Alan Stein Jr. [00:10:39] Well, I’ll use Kevin Duran as an example because I had the privilege of meeting Kevin when he was 15 years old. As I mentioned before, we hit record, I live in a suburb of Washington, D.C., which we call this area, the DMV, which stands for D.C., Maryland and Virginia. And the DMV has produced some pretty remarkable basketball players over the last 30 years. But certainly KD is at the top of that list, and I had a chance to meet him when he was 15 and I watched him play for just a few minutes and a few things became blatantly obvious to me. One, this kid loves to play the game. He was playing his tail off, but he was smiling the entire time. He loves to play. Two Even for a 15 year old, his fundamentals were were pristine. I mean, his his level of mastery and the shooting mechanics and footwork were just off the charts for someone as young as he was. He also had a very high basketball IQ. Kevin understood the game at a cerebral level that would probably rival most coaches. But the other thing that was obvious to me and I say this with a big smile is Kevin was very slight of frame. He used to get irritated with me when I would call him skinny. But you know, you have to picture Kevin at 15 years old was six, ten, around £180. So if you think the current version of KD is rather, you know, thin, you should have seen him at that age. So as a performance coach, it was obvious to me that the only thing that was going to prevent this young man from playing the game at a very high level would be lack of strength and power. And since that was the area that I was, you know, had an area of expertise and experience and he was the perfect client for me. I mean, I had a chance the way I saw it, to unlock unbelievable potential by getting this young man stronger and more explosive and putting on some body weight. And it wasn’t quite that easy because it took some convincing, especially of his wonderful mom, Wanda, who understandably was very protective of him at that age. And Kevin had never lifted a weight or done any type of strength and conditioning at that time. So it took a few months of convincing. But finally I convinced her to let him come in for a workout. And why this would benefit him, why this would help bulletproof his body against injury. You know why this would allow him to play the game at the highest level. So she let him come in and I think I got a little bit too amped up and excited during this build up, because when he came in, man, I absolutely hammered him. You know, within the first 20 minutes of the workout, he was just laying in a pile on the gym floor and he was he was sweating profusely and his muscles were twitching. And, you know, as a young coach, probably a. A very young and brash coach. You know, I was very confident in my abilities to work players out. So I remember, you know, looking down at Kevin, and he didn’t really say much during the workout. Kevin was always a very shy young man of very few words, but I guess I kind of needed some reinforcement and some approval. So I looked out at him with a smile and said, Hey, man, did you like that workout? And as clear as can be, he looked up and he said, No, I didn’t. But I know that this is what I need to do if I ever want to play in the NBA. So when can I see you again, coach? And I remember in that moment, first of all, a huge piece of humble pie that this young man didn’t even really like the workouts. But but the the real thing that that he impressed upon me was here. This kid is 15 years old and he clearly had the maturity to know he was going to have to make a sacrifice. He was going to have to make a change. He was going to have to do some things that were incredibly physically, mentally and emotionally uncomfortable. But he was willing to do all of that because he knew it was the prerequisite to getting where he wanted to go. And he knew that sacrifice and change and discomfort were not a nice to have. They were a necessity. And that really, really spoke to me and is the reason that I’m not even remotely surprised to this day that, you know, he’s one of the best players to ever play the game. I couldn’t have foreshadowed that back then. I had no idea he would be this good. But when you take that type of talent and you mix it with that type of coach ability and humility and that type of determination to make sacrifices and change and be uncomfortable, the end result is a Kevin Durant, you know, once in a generation type player. So yeah, that was something that I’ll never, ever forget.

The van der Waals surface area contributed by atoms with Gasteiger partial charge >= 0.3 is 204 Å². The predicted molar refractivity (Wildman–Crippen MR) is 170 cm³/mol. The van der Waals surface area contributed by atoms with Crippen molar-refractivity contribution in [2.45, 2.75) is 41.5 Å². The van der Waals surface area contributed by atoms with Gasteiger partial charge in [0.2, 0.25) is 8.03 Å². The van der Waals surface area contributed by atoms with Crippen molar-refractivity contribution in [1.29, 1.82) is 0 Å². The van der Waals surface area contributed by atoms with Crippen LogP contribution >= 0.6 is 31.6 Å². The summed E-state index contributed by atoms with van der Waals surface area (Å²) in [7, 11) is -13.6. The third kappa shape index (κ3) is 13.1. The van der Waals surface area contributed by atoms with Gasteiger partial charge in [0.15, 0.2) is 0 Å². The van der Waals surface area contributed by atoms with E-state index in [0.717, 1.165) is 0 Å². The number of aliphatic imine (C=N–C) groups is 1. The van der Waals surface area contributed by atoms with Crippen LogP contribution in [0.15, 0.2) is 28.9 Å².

Chandler Bolt [00:14:50] That’s a cool story. That’s really cool. What what are some of the I mean, obviously you coach a lot of high performance athletes over the years. What do you see as some of the great differentiators between the people who go on to succeed at a high level, like a Kobe, like a Kevin Durant, like a Steph Curry, like, what do you see as the key difference between those folks and between the people who just, you know, probably still are successful but is nowhere near as successful? So I guess good to elite. What’s the difference as you’ve seen it?